3. 3. Background – Spatial vs Temporal<br />Using RSS and GPS technology to deliver information based on time or location.<br />Two groups of users spanning two semesters.<br />Study ending within the next two weeks.<br />
    4. 4. Preliminary Background Results<br />
    5. 5. Defining Context<br />Schilit, Adams & Want (1994)<br /> <br />Zimmerman, Lorenz & Opperman (2007)<br />Dey (2001)<br />Barwise (1980)<br /> <br /> <br /> <br /> <br />Schmidt, Beigl,& Gellersen (1999) <br /> <br /> <br />Lonsdale, Vavoula & Sharples (2004)<br /> <br />
    6. 6. Dimensions of Context<br />Zimmermann, A., Lorenz, A.,& Oppermann, R. (2007). An operational definition of context. In B. Kokinov (ed.),Sixth International and Interdisciplinary Conference on Modelling and Using Context .pp. 558-571. <br />
    7. 7. Dimensions of Context<br />
    8. 8. Rationale for Study<br />“..We cannot enumerate which aspects of all situations are important, as this will change from situation to situation” Dey 2001.<br />Students perspective on their own contexts.<br />Useful for further work & studies for delivering information to mobile devices.<br />Dey, A. K. (2001). Understanding and using context. Personal and Ubiquitous Computing, Special issue on Situated Interaction and Ubiquitous Computing 5 (1).<br />
    9. 9. Description of Preliminary Study<br />Survey 1<br />Survey 2<br />Survey 3<br /><ul><li>Lecture Theatre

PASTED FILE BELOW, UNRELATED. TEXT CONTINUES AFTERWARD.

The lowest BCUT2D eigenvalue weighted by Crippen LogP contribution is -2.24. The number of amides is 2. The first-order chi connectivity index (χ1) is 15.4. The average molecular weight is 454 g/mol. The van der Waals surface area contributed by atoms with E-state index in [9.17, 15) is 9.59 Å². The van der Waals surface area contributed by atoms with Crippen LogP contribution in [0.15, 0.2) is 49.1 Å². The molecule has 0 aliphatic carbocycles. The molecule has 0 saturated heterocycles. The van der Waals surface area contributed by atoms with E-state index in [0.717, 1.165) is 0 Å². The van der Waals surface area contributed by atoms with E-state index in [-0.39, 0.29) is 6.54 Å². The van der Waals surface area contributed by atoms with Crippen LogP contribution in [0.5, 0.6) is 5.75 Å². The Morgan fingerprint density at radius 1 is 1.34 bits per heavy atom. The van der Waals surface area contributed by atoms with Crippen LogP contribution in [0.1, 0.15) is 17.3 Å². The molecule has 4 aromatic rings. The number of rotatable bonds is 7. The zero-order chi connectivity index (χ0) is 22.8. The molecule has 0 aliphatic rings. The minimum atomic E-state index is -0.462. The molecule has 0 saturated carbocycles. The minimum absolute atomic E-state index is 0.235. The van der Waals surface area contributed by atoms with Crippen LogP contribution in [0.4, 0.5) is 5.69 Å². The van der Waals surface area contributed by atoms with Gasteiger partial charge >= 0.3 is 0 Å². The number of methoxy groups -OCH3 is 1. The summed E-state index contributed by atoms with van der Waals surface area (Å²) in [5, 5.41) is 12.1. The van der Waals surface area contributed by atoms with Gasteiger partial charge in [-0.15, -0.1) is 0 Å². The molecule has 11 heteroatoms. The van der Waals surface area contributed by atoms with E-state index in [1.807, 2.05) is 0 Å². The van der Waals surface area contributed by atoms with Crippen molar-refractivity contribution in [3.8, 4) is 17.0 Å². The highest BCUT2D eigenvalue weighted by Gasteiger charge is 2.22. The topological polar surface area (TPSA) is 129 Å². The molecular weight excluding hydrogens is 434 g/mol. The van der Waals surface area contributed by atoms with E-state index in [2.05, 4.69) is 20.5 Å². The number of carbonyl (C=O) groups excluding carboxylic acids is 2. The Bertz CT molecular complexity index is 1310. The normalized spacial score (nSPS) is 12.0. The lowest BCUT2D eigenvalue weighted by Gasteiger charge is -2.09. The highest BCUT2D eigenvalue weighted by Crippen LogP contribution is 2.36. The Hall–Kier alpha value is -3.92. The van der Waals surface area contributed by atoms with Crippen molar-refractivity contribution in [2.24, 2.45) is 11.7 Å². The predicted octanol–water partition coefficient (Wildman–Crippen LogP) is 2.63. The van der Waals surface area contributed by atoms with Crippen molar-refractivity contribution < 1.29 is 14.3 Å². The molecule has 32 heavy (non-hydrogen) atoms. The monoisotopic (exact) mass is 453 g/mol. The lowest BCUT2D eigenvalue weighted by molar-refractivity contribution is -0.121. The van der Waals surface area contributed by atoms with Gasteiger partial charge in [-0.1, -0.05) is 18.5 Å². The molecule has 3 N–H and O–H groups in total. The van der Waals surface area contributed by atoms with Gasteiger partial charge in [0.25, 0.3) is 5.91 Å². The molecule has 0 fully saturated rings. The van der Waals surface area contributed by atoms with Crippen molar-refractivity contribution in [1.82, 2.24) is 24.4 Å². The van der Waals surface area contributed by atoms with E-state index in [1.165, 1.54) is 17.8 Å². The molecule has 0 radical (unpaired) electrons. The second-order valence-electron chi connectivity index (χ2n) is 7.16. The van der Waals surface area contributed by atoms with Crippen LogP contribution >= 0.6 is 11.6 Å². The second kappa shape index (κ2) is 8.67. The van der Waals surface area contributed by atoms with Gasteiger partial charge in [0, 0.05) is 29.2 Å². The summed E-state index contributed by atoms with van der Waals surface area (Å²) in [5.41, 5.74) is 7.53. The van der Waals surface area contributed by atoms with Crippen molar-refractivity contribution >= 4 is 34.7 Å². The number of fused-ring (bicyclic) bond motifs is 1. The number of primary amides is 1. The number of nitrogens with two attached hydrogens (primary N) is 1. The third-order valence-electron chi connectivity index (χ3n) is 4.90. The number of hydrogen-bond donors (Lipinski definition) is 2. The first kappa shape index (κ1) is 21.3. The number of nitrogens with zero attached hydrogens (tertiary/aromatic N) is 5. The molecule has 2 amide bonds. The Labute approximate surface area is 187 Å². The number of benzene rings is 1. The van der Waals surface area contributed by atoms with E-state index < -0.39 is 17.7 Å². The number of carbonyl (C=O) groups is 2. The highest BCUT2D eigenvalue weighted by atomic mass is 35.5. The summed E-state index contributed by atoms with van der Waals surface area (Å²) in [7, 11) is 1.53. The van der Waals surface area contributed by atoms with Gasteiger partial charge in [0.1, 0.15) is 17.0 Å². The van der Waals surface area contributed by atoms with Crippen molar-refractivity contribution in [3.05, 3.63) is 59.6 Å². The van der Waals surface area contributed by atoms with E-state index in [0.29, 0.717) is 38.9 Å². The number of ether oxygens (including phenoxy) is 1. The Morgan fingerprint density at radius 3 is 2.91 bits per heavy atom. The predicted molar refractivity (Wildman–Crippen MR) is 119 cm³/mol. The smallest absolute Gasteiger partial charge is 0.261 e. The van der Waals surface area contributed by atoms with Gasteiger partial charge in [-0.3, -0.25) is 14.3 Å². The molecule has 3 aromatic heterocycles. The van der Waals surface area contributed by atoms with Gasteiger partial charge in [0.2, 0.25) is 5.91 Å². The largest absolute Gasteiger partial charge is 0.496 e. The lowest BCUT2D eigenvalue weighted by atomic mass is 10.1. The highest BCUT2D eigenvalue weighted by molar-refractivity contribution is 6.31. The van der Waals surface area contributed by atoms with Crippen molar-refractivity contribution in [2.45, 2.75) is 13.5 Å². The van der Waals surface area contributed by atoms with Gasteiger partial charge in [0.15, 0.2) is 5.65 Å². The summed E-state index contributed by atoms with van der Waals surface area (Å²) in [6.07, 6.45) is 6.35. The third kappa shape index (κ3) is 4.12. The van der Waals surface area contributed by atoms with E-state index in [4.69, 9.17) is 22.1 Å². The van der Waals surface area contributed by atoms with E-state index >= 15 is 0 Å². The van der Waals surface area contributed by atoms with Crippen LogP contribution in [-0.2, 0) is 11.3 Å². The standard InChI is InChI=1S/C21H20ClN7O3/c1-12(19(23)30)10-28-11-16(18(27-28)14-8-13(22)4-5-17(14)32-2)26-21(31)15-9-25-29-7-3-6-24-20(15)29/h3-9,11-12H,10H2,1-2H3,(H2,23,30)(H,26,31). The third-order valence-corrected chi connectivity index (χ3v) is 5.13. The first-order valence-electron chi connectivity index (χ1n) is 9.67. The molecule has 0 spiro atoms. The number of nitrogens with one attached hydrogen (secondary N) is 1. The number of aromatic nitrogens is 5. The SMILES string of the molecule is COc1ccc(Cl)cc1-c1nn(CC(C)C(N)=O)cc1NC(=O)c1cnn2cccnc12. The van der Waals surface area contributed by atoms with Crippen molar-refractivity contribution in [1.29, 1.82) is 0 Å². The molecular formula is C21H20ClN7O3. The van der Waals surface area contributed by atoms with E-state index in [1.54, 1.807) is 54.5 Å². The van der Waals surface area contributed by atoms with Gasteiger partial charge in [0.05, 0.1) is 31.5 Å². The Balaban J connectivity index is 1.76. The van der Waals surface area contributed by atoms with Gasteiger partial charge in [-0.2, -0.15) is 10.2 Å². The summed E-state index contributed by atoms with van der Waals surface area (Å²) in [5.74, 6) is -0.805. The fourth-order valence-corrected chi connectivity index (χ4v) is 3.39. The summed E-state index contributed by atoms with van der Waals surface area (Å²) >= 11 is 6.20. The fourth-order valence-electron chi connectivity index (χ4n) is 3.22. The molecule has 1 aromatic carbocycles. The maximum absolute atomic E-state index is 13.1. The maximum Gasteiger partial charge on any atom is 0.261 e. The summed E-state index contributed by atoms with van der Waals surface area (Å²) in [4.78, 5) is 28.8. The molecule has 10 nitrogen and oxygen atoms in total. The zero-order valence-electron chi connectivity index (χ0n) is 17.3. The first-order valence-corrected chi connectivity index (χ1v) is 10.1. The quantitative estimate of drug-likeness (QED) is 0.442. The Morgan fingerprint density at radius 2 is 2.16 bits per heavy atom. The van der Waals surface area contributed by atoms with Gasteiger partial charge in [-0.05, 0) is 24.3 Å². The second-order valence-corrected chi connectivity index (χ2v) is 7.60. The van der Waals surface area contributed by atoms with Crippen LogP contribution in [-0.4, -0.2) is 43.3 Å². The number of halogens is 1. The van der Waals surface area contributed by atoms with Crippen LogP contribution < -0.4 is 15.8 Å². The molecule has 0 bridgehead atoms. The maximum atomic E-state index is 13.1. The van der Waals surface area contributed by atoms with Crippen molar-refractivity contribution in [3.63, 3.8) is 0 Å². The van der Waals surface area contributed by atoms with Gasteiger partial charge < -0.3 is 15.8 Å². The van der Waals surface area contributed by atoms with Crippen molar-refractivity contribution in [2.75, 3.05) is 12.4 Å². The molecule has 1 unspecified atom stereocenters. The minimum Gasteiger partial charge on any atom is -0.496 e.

10. 10. Weekday Morning
    11. 11. Designated Study area on campus
    12. 12. Lunchtime
    13. 13. Student Residences
    14. 14. Evening</li></ul>Results of Survey 1<br />Results of Survey 2<br />Results of Survey 3<br />
    15. 15. Results - Study 1<br />
    16. 16. Results – Study 2<br />
    17. 17. Results – Study 3<br />
    18. 18. Aggregated Results<br />
    19. 19. Overall Order of Precedence for Study<br />
    20. 20. Points for Further Work<br />Investigation of ‘levels’ of dimensions.<br />Investigation & development of mobile applications for other dimensions.<br />Precedence of dimensions in situ, rather than in hypothetical situation.<br />
    21. 21. References<br />Barwise, J.(1987). Situations and small worlds. In The Situation in Logic, CSLI Lecture Notes, pp. 79-92.<br /> Crane, L., Benachour, P., and Coulton, P., “Dissemination of Learning Services: Using RSS for m-learning”, in Proceeding of the IADIS International Conference for Mobile Learning 2010, Porto, Portugal, March 2010<br />Dey, A. K. (2001). Understanding and using context. Personal and Ubiquitous Computing, Special issue on Situated Interaction and Ubiquitous Computing 5 (1).<br /> <br />Falk J.H & Dierking L.D. (2002). Lessons without Limits: How free-choice learning is transforming education. Institute for Learning Innovation.<br /> <br />Sharples, M., M. Milrad, I. Arnedillo Sánchez and Vavoula, G. (2009).Mobile Learning:Small devices, Big Issues. In: Technology Enhanced Learning: Principles and Products. Heidelberg, Springer. pp 233-249.<br /> <br />Syvänen, A., Beale, R., Sharples, M., Ahonen, M. and Lonsdale, P. (2005). Supporting Pervasive Learning Environments: Adaptability and Context Awareness in Mobile Learning. International Workshop on Wireless and Mobile Technologies in Education, pp. 251-253.<br />Zimmermann, A., Lorenz, A.,& Oppermann, R. (2007). An operational definition of context. In B. Kokinov (ed.),Sixth International and Interdisciplinary Conference on Modelling and Using Context .pp. 558-571. <br />